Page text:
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Garlic, which was originally used medicinally, has become increasingly ubiquitous as a culinary ingredient in recent years. However, its popularity in British cooking has risen and fallen repeatedly over the centuries. While some commentators, perhaps most notably Mrs. Beeton, once described it as smelling ‘offensive’, other commentators nowadays claim that it imparts a gorgeous flavour to both savoury and sweet foods. Various explanations for garlic's mixed culinary fortunes are discussed, including the antimicrobial hypothesis, the perception of garlic as a ‘foreign’ ingredient (at least by those living in Britain), the malodour (garlic breath) long associated with those who have recently consumed this pungent allium, and the contemporary perception of it as a functional food. Given that it is difficult to assess whether the availability of different cultivars may have resulted in those living in Britain simply being exposed to less pungent varietals nowadays than previously, it remains uncertain just how much people's tastes (i.e., preferences) have changed as the years have gone by versus whether today's commercial alliums are simply less pungent than once they were.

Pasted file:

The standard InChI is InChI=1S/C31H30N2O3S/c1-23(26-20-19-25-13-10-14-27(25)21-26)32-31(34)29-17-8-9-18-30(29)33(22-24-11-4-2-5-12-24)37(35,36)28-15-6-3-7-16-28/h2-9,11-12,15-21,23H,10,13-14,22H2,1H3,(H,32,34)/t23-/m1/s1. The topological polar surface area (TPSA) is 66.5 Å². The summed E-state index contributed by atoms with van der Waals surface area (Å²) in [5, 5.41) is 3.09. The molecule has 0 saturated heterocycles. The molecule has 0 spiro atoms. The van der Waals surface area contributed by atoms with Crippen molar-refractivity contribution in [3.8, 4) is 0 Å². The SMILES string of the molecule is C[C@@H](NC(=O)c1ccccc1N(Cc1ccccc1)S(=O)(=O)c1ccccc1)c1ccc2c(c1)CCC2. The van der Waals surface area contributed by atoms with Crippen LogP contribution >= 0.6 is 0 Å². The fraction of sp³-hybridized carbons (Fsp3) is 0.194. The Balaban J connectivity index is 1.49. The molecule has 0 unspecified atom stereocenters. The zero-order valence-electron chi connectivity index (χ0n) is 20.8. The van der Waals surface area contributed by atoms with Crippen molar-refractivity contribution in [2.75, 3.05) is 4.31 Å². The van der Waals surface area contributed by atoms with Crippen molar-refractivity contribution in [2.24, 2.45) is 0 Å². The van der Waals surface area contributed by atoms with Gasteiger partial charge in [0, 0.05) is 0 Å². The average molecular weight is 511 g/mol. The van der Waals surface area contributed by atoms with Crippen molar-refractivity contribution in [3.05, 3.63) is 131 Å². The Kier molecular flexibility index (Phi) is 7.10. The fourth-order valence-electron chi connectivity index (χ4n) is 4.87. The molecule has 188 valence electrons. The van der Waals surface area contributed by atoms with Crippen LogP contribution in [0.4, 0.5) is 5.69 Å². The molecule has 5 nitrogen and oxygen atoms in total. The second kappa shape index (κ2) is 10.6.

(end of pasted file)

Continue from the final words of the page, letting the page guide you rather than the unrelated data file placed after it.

Original publication




Journal article


International Journal of Gastronomy and Food Science

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